This seemed like it might be enough space, but we wisely made provision for expansion. This happened two years later, when the south wall was moved out 36 feet to make the final building 24 by 56 feet in dimensions. This appeared a good size, and became the final Engine House. It could easily house all the small and interesting engines in the collection, which has continued to be its purpose.
Photo 6 shows my dad painting the starting air tank that is still used, and Photo 7 shows the completed structure in 1973. The Engine House has changed very little since then.
Over the early years, I have had three very significant trucks that moved so much of my collection. Perhaps, after using old trucks to haul the engines that I acquired, that is why I still love them. They all served me well.
My first truck was a 1965 C1200 four-wheel-drive International pickup. That was one tough truck! Photo 8 shows loading the frame of the 12 HP Reid onto it near Duhring, Pennsylvania. This was in 1970, and the engine was mounted in the first addition to The Engine House.
Realizing that the new additions would be getting heavier, I purchased a 1946 REO in 1969. Its first job was to move the 15 HP Novo from the old Bowdish shops in Brookville, as seen in Photo 9. In 1970, I used the REO to move the 35 HP Hornsby-Akroyd from Zanesville, Ohio, to the museum. This was its heaviest load, and turned into quite an adventure.
I purchased the third truck in 1971, a 1956 International S180 tandem with a hydraulic tilt bed and winch. Although powered by a little 308 cubic inch International gas engine, it never failed to move the load. Its first long trip was in 1972 to bring home my 1925 American LaFrance fire truck. Marilyn is enjoying a rest break along I-80 as depicted in Photo 10. I used this truck until 1991, when I moved the bed to my present 1976 International Fleetstar 2070A.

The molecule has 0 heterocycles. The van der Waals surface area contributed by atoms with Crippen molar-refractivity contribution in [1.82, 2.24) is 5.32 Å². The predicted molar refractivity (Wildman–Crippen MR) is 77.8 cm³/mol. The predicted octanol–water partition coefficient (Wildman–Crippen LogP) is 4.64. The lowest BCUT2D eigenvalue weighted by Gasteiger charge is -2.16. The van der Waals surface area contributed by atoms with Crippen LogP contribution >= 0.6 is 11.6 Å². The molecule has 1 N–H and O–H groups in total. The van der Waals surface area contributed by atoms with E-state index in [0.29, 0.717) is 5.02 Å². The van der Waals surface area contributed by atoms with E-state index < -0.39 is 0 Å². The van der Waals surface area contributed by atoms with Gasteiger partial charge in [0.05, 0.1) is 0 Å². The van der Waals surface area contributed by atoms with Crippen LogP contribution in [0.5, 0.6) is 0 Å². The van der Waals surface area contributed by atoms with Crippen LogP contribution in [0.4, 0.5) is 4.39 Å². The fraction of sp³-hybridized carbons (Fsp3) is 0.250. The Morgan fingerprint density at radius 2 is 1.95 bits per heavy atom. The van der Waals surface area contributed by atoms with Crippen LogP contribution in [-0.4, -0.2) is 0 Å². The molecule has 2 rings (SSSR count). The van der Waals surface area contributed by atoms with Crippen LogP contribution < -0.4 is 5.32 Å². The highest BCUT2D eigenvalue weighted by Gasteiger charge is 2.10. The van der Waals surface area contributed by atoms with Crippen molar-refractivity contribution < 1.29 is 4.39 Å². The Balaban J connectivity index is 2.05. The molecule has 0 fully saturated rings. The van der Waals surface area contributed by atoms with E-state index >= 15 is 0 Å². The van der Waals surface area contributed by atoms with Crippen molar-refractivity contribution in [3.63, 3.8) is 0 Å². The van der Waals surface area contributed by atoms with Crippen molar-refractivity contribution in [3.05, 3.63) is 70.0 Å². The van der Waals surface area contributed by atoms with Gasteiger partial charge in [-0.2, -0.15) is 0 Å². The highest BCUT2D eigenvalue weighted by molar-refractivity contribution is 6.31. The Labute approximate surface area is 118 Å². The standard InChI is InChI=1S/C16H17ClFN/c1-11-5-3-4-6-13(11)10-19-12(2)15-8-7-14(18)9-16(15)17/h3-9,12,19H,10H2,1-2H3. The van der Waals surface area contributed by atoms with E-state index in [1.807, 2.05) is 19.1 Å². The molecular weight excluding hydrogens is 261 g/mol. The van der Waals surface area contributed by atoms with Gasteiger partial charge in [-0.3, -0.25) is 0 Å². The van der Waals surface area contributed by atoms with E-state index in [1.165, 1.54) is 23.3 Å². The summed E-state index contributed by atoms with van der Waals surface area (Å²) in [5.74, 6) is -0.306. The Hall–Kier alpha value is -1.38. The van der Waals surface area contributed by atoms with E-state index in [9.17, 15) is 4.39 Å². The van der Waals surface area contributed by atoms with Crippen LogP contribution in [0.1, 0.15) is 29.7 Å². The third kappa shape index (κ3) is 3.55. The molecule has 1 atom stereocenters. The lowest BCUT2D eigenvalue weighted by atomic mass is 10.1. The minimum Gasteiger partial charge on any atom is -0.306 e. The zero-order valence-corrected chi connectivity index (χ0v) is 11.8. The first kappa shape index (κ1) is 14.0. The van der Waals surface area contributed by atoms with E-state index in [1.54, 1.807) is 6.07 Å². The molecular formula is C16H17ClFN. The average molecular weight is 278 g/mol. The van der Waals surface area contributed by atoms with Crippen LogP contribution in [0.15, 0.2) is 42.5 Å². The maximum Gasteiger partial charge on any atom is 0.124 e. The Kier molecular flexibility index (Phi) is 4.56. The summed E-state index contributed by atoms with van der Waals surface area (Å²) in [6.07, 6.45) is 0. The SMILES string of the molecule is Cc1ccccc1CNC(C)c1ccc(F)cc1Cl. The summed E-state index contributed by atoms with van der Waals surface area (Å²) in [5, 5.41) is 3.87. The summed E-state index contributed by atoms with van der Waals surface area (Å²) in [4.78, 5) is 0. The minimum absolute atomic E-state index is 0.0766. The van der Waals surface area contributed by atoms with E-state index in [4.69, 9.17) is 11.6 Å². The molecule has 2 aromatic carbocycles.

In 1970, the time was ripe for acquiring big engines. The pipeline companies were starting to downsize and modernize, as was industry. Many oil field engines were easy to purchase cheaply. If one could safely move the engine, it could be readily obtained, usually at junk price, which was $18 per ton.
I already had the Hornsby-Akroyd, the Marinette, and would be getting the twin Klein, so in 1971, I contracted to have the Big Barn built. Note Photo 11. This offered so much space, but within a few years it would be filled. It retained the name Big Barn until the museum was formed, when the name changed to The Power Technology Building.
Photo 12, taken in 1974, shows the Big Barn with the Turner Fricke in the foreground. Two years later, The Power House would be built around it.
The Machine Works was begun in 1974, depicted in Photo 13. The footer wall is finished in this view and the floor is ready to be poured. The structure would be under roof by winter. The next year, the museum acquired McKee Station, a National Transit Pipeline Station located south of Clintonville, Pennsylvania. Being very complete, as well as one of the last, it was decided to move the entire building to the museum, store it over the winter, and re-erect it the next year. Photo 14 shows the project nearing completion in 1976.
It is my hope that the reader has enjoyed this small glimpse of the early development of the museum. Memory lane has been fun for me and helps us appreciate what is now Coolspring Power Museum. All these buildings are still here, but have changed and grown. Please join us at our 30th anniversary celebration held June 18-20, 2015. See you then.
Contact the Coolspring Power Museum at PO Box 19, Coolspring, PA 15730 • (814) 849-6883